Physicists in Scotland discuss Brexit at IOP meeting in Edinburgh

12 October 2016

Physicists from across Scotland discussed the implications of Brexit for the nation at a town meeting in Edinburgh on 5 October.

Physicists in Scotland discuss Brexit at IOP meeting in Edinburgh

The event at the National Museum of Scotland attracted more than 30 physicists to hear keynote speeches and take part in discussions on the effect of Brexit on people, collaborations, access, funding and regulation in Scotland, among other issues.

It was organised by the IOP in Scotland, and the IOP’s head of policy, Alex Connor, spoke about the implications of Brexit for physics as well as the work that the Institute is doing to ensure that the voice of the physics community is heard in the coming debates. He pointed out that 12% of undergraduates, 27% of postgraduate students and 28% of academics in Scotland are currently from the EU (beyond the UK), which showed the importance of the issue of free movement of people in the coming negotiations.

As he did at a similar meeting in Northern Ireland, Connor underlined the importance of having a positive vision and taking the opportunity to articulate what the community wants for physics rather than revisiting the referendum debate. He stressed that he was there to listen to what physicists in Scotland saw as the vital issues from their perspective.

There were also keynote speeches from Dame Anne Glover, vice-principal external affairs and dean for Europe at the University of Aberdeen, and from Ross Martin, chief executive of the Scottish Council for Development and Industry.

Professor Glover was formerly chief scientific adviser to the president of the European Commission and was the first chief scientific adviser for Scotland. She said it was important to stay active and engaged in the debate and to start a dialogue with contacts in the EU to emphasise that we wished to stay connected.

It was also important to lobby Whitehall politicians, MEPs and members of the Scottish Parliament for scientists to retain full access to their collaborative partners and funding in the EU and for science to be one of the top three issues on the negotiating table with the other EU institutions, she argued. However, politicians would not take notice unless their constituents recognised the value of science, and this meant that scientists had to communicate its value to the person in the street.

Several people mentioned the need to marshal evidence about the importance of physics to the Scottish economy, such as that contained in the IOP’s report The Importance of Physics to the Scottish Economy, an updated version of which is about to be published.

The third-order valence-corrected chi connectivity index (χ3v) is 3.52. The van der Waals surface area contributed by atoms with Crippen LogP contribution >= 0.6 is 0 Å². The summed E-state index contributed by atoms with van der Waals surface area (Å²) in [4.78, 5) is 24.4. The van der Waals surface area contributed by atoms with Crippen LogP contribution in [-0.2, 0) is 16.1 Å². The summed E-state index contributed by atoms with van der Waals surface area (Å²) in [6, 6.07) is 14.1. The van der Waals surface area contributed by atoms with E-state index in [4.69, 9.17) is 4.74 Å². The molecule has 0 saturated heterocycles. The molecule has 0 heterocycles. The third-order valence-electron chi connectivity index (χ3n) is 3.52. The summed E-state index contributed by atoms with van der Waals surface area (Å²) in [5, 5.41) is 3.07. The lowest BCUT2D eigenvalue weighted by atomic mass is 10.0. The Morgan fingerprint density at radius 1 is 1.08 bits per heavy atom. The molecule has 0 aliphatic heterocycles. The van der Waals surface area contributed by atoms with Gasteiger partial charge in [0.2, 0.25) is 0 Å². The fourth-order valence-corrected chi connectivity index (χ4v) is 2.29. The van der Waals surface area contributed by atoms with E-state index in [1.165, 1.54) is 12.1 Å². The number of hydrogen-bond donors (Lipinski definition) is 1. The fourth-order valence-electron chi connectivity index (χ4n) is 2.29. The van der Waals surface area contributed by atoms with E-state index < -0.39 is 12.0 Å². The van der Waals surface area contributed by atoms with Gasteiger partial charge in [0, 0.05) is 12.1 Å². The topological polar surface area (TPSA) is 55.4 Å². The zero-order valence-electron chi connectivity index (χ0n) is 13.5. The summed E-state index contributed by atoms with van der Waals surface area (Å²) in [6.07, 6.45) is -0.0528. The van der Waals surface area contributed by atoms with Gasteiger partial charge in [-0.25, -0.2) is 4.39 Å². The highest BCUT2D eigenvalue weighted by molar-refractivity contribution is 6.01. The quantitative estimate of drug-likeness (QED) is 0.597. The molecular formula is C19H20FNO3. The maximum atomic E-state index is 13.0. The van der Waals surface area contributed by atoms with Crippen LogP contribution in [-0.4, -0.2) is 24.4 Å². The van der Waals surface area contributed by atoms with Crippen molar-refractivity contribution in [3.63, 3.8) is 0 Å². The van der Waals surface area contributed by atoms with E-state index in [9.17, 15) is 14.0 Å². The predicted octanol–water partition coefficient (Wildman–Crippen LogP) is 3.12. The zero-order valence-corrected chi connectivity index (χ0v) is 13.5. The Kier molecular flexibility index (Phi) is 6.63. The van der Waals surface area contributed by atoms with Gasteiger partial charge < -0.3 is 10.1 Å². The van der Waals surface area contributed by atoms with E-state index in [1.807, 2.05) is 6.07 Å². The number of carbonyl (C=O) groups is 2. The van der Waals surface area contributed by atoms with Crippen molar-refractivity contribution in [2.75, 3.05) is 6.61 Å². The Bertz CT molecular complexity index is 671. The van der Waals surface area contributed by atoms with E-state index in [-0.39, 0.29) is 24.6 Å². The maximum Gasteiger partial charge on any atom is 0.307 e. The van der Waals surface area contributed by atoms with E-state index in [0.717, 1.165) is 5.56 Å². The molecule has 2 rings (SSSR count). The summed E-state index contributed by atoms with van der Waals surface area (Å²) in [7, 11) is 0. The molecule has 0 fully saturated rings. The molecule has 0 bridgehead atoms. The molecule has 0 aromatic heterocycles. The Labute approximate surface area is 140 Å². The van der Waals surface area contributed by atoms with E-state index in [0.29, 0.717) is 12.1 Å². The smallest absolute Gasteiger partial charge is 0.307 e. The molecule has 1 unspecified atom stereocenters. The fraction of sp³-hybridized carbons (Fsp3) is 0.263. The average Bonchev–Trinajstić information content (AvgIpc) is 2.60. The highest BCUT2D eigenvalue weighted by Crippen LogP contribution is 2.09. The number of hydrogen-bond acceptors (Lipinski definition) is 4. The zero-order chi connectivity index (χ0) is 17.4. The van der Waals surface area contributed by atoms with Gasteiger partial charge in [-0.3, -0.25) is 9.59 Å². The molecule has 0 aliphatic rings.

Martin said that for many people in the UK, the economy was stagnant, and there was a need to work on improving productivity, innovation and internationalisation. Half of exports in Scotland were driven by just 50 companies, he said, arguing that there had to be a massive expansion of internationalisation. While there was considerable uncertainty surrounding Brexit, this could be turned to advantage because we were in uncharted waters and anything could be done to navigate them.

Potential problems with paying for visas and uncertainty around access to Horizon 2020 funding were mentioned during discussions, as well as a mooted promise by at least one university in Scotland to pay the fees of current EU students after the UK exits the EU to allow them to finish their courses.

IOP policy officer, Dan Lee, was also at the event. He said later: “Physics and physicists make a vital contribution to the Scottish economy, with physics-based businesses contributing around £8.5bn. It’s crucial that Scotland, and the rest of the UK, are able to build on this.

“We heard at the meeting that physicists from academia and industry have a number of concerns regarding our future relationship with the EU and that these may impact on Scotland’s future economic success. We’re feeding these concerns into our work on Brexit, and we’ll be continuing to engage with our members to understand and communicate their concerns.”

The IOP is welcoming evidence on the impact of Brexit on research now at policy@iop.org and universities and science minister Jo Johnson MP has set up a specific email address for such evidence at research@bis.gsi.gov.uk.